Driving a passenger vehicle is both a privilege and a responsibility. Ontario is enacting legislation that increases the cost of carelessness in hopes of also increasing safer driving practices.
To a teenager eagerly awaiting their turn with the car keys, driving symbolizes freedom. No longer bound by a chauffeur chaperone, the driver’s seat is an open invitation to opportunity. The heady responsibility weighing on the driver isn’t as seductive as finding your favorite song to play (loudly) on the radio or digital music player, but it’s still there. Airbags, seat belts, blinkers, and anti-lock braking systems don’t sound as appealing as the wind in your hair and tunes blasting from the speakers.
When a teenager leaves the house, a parent’s worst fear is that something bad will happen to them. We worry nonstop and hope we’ve laid the foundation for responsible driving. We teach young drivers every safety rule and guide them on how to handle situations, from mundane incidents to outright emergencies. We then hope for the best, and that new drivers will make wise decisions on the road. It’s not always easy with the multitude of distractions available today.
Mobile phones were initially bulky and heavy but became smaller and sleeker over time. The Palm Pilot, widely used in the late 1990’s, and even BlackBerry models in the early 2000’s seem unwieldy compared to 2017’s iPhone 8. Smartphone adoption exploded around the 2007 launch of Apple’s first generation iPhone.
Cell phones were designed to connect to the nearest public telephone network and were not capable of sending text or SMS messages. Early adoption of these phones was popular in areas prone to harsher climates, like prolonged winters, or locales with long stretches of less-traveled roads.
More cars than ever are on the roads, and by default, more drivers (Google has yet to replace every car with a self-driving model!) Smartphones offer the ease of sending multi-media messages, email, video, and much more, but commonly through the use of touchscreens. While some newer cars include hands-free communication connectivity, this is still a high-end feature for most automobile manufacturers. Driving and touchscreens is a horrifying combination for parents of new drivers!
It’s interesting that this combination isn’t restricted to new drivers – “adults” know better, too, and yet there are so many that are “old enough to know better” and still have lapses in judgment. In cases like this, we end up needing protection from our own worst enemies: ourselves.
What will it take for all of us – new drivers and experienced drivers – to put down the phone and focus? For drivers in Toronto, for example, Ontario responded with pretty hefty distracted driving rules.
The laws in Ontario
First, convictions under the distracted driving rules will result in the driver having his or her license suspended for up to five years. Licenses cannot be seized by the responding officer at the time of the violation.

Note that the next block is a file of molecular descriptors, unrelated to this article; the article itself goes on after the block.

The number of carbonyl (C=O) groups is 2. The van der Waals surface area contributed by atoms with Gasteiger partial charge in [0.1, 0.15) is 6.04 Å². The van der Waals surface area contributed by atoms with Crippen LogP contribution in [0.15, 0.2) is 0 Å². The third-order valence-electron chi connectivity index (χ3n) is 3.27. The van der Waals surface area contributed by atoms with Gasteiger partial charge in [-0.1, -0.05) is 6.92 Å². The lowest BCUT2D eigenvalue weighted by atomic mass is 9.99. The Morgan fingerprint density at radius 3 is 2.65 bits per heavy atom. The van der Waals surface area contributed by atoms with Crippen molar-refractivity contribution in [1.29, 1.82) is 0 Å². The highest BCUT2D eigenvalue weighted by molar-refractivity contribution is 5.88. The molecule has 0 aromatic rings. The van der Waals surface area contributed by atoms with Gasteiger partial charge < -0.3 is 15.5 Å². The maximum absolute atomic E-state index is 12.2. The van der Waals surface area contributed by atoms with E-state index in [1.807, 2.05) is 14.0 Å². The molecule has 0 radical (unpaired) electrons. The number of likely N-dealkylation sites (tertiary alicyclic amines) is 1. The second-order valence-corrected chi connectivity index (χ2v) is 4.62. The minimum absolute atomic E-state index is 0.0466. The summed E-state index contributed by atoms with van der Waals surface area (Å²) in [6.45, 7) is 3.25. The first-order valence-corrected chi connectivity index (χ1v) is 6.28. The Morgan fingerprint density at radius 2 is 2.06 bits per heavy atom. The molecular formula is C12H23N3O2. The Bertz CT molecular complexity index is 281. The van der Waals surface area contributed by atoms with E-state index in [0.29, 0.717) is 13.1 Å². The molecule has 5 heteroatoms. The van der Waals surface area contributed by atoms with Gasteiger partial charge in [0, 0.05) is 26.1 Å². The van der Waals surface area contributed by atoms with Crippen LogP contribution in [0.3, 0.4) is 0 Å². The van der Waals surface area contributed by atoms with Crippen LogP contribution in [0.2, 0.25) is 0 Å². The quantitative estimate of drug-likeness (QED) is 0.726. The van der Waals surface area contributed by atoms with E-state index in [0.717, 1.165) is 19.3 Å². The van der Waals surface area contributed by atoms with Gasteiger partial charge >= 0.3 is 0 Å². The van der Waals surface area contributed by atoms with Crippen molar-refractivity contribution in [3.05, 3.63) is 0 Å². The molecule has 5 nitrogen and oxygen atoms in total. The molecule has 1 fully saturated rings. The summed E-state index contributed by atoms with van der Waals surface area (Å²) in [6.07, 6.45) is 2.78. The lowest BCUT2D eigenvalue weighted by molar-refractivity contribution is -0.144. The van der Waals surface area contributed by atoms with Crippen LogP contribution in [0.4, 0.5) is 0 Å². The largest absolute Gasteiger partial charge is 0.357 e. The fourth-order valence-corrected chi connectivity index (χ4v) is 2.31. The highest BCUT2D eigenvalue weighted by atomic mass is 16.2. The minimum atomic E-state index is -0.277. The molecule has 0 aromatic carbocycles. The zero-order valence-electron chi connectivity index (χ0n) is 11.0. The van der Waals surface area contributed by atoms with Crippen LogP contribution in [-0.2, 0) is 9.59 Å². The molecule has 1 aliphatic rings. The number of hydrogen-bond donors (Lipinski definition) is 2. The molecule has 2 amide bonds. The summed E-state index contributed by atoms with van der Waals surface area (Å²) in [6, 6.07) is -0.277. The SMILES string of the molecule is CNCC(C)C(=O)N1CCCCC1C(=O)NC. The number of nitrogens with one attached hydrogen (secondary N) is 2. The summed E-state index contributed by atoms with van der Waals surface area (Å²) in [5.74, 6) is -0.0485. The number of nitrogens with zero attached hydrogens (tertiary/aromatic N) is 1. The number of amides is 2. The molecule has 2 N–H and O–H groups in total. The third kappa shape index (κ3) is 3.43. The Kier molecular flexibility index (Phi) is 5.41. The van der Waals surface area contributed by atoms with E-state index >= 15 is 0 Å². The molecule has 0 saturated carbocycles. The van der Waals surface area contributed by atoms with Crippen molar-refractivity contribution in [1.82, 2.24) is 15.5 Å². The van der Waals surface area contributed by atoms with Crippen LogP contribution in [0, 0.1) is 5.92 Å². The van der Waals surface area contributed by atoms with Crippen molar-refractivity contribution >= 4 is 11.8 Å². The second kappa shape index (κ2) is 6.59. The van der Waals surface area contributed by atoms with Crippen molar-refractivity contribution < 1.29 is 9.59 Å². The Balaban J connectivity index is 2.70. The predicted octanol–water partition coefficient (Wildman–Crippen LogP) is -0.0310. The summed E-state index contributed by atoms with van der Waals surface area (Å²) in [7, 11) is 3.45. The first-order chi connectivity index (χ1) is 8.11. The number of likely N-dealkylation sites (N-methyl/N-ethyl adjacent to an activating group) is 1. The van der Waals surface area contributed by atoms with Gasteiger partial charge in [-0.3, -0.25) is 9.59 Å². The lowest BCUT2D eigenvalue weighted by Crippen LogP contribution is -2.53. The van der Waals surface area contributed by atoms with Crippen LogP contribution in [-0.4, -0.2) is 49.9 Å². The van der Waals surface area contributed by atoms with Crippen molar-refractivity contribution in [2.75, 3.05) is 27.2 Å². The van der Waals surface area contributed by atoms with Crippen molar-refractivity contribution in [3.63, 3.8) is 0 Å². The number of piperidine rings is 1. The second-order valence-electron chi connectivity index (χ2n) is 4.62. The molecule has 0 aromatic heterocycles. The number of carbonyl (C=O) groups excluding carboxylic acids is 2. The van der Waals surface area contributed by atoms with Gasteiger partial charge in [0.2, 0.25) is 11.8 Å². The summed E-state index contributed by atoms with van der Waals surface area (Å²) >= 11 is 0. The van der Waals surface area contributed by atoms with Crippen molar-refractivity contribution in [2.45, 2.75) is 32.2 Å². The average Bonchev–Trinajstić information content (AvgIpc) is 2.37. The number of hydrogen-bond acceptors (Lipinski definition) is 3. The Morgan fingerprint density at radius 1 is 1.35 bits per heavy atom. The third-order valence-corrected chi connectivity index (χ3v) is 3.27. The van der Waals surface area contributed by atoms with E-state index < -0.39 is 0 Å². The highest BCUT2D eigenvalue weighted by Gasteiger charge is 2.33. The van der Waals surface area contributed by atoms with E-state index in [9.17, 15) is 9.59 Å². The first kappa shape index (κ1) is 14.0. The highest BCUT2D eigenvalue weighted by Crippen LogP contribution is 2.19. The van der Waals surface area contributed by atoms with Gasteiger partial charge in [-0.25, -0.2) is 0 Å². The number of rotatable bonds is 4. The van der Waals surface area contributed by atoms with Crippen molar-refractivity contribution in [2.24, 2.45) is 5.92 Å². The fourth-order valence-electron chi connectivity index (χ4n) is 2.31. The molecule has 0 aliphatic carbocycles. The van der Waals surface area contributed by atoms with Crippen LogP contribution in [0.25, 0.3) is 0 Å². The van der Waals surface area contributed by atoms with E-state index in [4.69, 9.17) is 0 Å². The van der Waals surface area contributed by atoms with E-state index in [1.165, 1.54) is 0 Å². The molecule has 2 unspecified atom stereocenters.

Second, Transportation Minister Steven Del Duca revealed that on top of license suspension, drivers face a significant fine. Drivers who are caught disobeying rules will face fees ranging from $2,000 to $50,000 – and potential jail time.
Suspensions and fines increase on repeat offenses, up to two years’ suspension and $50,000 in fines, but should these violation punishments be harsher – and sooner?
Safety of motorists, cyclists, and pedestrians is the ultimate goal of stricter distracted driving laws, and a driver needs to choose the point at which a response is less important than those around them. We have created a digital culture, one in which information is immediately available, allowing us to communicate instantly. These distracted driving laws are intended to protect everyone sharing the road and promote a climate of caution.
Since the first version of the distracted driving laws took effect in 2009, documented violations as a result of distracted driving have been shockingly overwhelming – even surpassing the instances of speeding violations or crashes involving drivers under the influence of drugs or alcohol.
For clarity, Ontario’s distracted driving laws are written with specific rules:
What is against the law?
Hand-held and mobile devices include:
GPS devices are the trickier part of the equation. A dashboard-mounted GPS device, or a dashboard mount for your smartphone on which you display a GPS application, like Google Maps or Waze, is the workaround for this.
Given that all of the above require the use of a battery, and thus a charging cable, it’s understandable that these regulations extend to the “plugging in” of these cables, as well.
The bottom line is, drivers are legally able to use devices that do not require touching or holding while engaged behind the wheel of a vehicle. If the said device requires touching, like to dial or scroll, this is a violation of the distracted driving law.
The sole exception to this law, in any circumstances, is the need to access emergency services, like police, fire or medical personnel.
Don’t let 2018 be the year you become an example of what not to do while driving – exercise caution, drive responsibly, and arrive at your destination safely while respecting the safety of those around you. Share the roads, and everyone wins!